24. JP Merzetti May 29, 2015 at 1:16 pm #

    Paranoid disorder? Narcissistic whatever? Big Pharma loves you.
    Coming soon is a Watching too much damned tv disorder. (That’s WTMD bringing you all that’s fit to spew, folks!)
    Have a lovely night, now. Take a pill for it.

    You know, I sorta wish I had been the adult in charge at that school. But I’d probably have been fired, by now.

    A valiant attempt. Too often common sense does not rule. And you feel like you’re arguing religion or politics – which can be a frightening affair with strangers…..(talk about stranger danger!)

    When I was a kid, I was not taught stranger danger at all. I was taught something referred to as Creep Factor.
    And I learned this from other kids. Oddly enough……this was the done thing. Kid education on a peer basis.
    We never really rolled it by adults at all. It was more something like our own private language. A spidey sense. A spine tingle. A gut wrench.
    All along the lines of who you could, and couldn’t trust.
    And I know damned well the world was no safer then, than it is now. Or more dangerous, in actual fact.

    But here’s how I figure it. Us kids learned what we knew as a result of great gobs of quality time spent in our own company without any adult supervision around at all. They were scarce. You could swing a dead Godzilla and not hit one. That’s marvelous elbow room. When we wanted their opinion or advice on something, we’d go looking for one. Sooner or later we’d find one, somewhere. Who would usually take a quick measurement of our own burgeoning little common senses – and then send us happily on our way.
    Sounds like a kid Paradise, um?

    It was a rough tough world.
    Full of scabs, cuts, scars and bruises. (The Red badges of courage.) The Valentines we didn’t get. The disorganized and unsupervised daily wars of freedom fought. The long hot walks there and back again. The great hungers and thirsts. The lack of sunscreen. The blown bike tires, miles from home. The scorching, soaking baths that never completely banished the grime. The poison ivy and the frostbit toes. The sullen, stubborn insults that finally paved the way toward reluctant teamwork.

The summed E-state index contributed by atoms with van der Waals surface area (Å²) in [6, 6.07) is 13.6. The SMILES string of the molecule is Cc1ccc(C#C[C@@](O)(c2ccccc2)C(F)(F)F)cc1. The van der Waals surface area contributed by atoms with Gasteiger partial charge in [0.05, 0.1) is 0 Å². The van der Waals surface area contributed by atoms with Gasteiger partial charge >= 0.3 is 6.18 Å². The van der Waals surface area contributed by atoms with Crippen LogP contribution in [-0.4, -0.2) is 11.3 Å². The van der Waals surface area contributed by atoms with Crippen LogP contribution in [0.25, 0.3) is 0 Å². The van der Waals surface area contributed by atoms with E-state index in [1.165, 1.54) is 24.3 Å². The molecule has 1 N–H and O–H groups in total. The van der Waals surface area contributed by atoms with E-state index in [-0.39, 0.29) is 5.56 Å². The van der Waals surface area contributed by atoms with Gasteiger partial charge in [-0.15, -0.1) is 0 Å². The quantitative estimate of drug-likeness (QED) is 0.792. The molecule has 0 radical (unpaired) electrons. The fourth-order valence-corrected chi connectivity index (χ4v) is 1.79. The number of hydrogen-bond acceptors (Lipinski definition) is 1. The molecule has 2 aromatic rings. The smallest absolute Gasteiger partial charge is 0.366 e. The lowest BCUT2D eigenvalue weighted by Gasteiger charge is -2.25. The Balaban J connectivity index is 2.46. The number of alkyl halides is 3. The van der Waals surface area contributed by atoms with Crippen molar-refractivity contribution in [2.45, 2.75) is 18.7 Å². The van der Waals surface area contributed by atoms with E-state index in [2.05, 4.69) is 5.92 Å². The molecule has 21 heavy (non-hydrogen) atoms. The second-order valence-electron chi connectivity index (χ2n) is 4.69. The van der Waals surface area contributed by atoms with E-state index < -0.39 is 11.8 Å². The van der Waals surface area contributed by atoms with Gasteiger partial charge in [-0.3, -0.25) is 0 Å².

The whole education of it all. Never learned in textbooks.
    But almost every single one of us earned that PHD with pride.

    When I was six, a perfect stranger showed up at our local diner/ corner store/comic book stand (which was what attracted us kids until the owner got pissed off enough at us for not buying anything).
    And with a wad of double bubble in my mouth, I peeked over the top of my comic book at him…….asking if he could try out that old Gibson hanging up there on the wall.
    He looked like a long tall Texan. And he played and sang a good old song so sweet and smooth…….it just fascinated the crap outa me. I thought on the spot: I wanna be him one day.
    So I figured that one out when I was 19……..and me and my Gibson have been inseparable ever since.
    The kindness of strangers.
    (and where was my creep factor that fine day? Fast asleep, safe and sound, put to bed like a baby in a cradle.)

  25. FRM May 29, 2015 at 1:35 pm #

    This reminds me of a day when my daughter who at age 7 (at the time) was getting ready to walk (a WHOLE TWO BLOCKS) home from school. Apparently, she got about 100 ft from the school and realized that she had to use the bathroom. Of course other parents were diligently picking up their kids and escorting them off to home or their next extracurricular activity. So I was surprised when my daughter’s teacher called me frantically about a “strange man” that was walking with my daughter on the way back to the building. I let the teacher know that everything would be okay, she is safe and everything is fine. When I asked my daughter about this “strange man” she casually replied, “oh, that’s just my friend’s dad, he always walks with us.”

    UGH. Why is this happening!? It’s intolerable!

  26. Pete Comas May 29, 2015 at 1:35 pm #

    JP Merzetti — you have described my childhood almost exactly. And I’m sure I’m not the only one — it’s the typical childhood I suspect we all remember. There were about a dozen kids who grew up on my block in Elizabeth, NJ (not the safest place in the 70s and 80s) of all different ages. The older kids watched out for the younger kids. We self-organized: games, sports, pool parties, snowball fights. Adults generally had things to do and left us to fend for ourselves. We did just fine. None of us was ever abducted or disappeared. I remember my first “job” was at about 12 years old babysitting neighbor kids. There were two families who used my services frequently — one had three boys aged 7, 6, 4, and an infant girl; the other had three boys aged 6, 3, and 2. I got $2 per hour — which seemed like a good way to spend an afternoon/evening. Can you imagine a 12 year old being left with small children for 6 hours today? The police would need to get involved. Those “kids” are now some of my best friends today — 30 years later.

  27. Jessica May 29, 2015 at 2:12 pm #